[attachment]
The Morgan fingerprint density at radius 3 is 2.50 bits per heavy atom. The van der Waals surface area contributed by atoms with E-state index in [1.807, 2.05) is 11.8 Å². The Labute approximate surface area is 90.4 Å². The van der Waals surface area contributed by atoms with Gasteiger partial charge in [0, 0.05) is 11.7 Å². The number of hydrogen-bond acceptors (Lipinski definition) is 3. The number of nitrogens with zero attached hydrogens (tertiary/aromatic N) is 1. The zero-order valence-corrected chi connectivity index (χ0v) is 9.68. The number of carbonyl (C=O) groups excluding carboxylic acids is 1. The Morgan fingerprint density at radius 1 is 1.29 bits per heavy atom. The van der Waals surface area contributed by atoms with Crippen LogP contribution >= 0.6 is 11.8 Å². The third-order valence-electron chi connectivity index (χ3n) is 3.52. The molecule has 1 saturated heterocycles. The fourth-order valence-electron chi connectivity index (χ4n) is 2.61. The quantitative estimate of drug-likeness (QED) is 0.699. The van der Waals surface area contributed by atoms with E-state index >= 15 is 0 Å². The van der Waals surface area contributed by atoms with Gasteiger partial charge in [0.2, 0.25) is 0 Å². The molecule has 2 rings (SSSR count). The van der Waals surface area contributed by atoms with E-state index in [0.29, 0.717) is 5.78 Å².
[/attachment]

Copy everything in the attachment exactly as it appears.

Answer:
The Morgan fingerprint density at radius 3 is 2.50 bits per heavy atom. The van der Waals surface area contributed by atoms with E-state index in [1.807, 2.05) is 11.8 Å². The Labute approximate surface area is 90.4 Å². The van der Waals surface area contributed by atoms with Gasteiger partial charge in [0, 0.05) is 11.7 Å². The number of hydrogen-bond acceptors (Lipinski definition) is 3. The number of nitrogens with zero attached hydrogens (tertiary/aromatic N) is 1. The zero-order valence-corrected chi connectivity index (χ0v) is 9.68. The number of carbonyl (C=O) groups excluding carboxylic acids is 1. The Morgan fingerprint density at radius 1 is 1.29 bits per heavy atom. The van der Waals surface area contributed by atoms with Crippen LogP contribution >= 0.6 is 11.8 Å². The third-order valence-electron chi connectivity index (χ3n) is 3.52. The molecule has 1 saturated heterocycles. The fourth-order valence-electron chi connectivity index (χ4n) is 2.61. The quantitative estimate of drug-likeness (QED) is 0.699. The van der Waals surface area contributed by atoms with E-state index >= 15 is 0 Å². The van der Waals surface area contributed by atoms with Gasteiger partial charge in [0.2, 0.25) is 0 Å². The molecule has 2 rings (SSSR count). The van der Waals surface area contributed by atoms with E-state index in [0.29, 0.717) is 5.78 Å².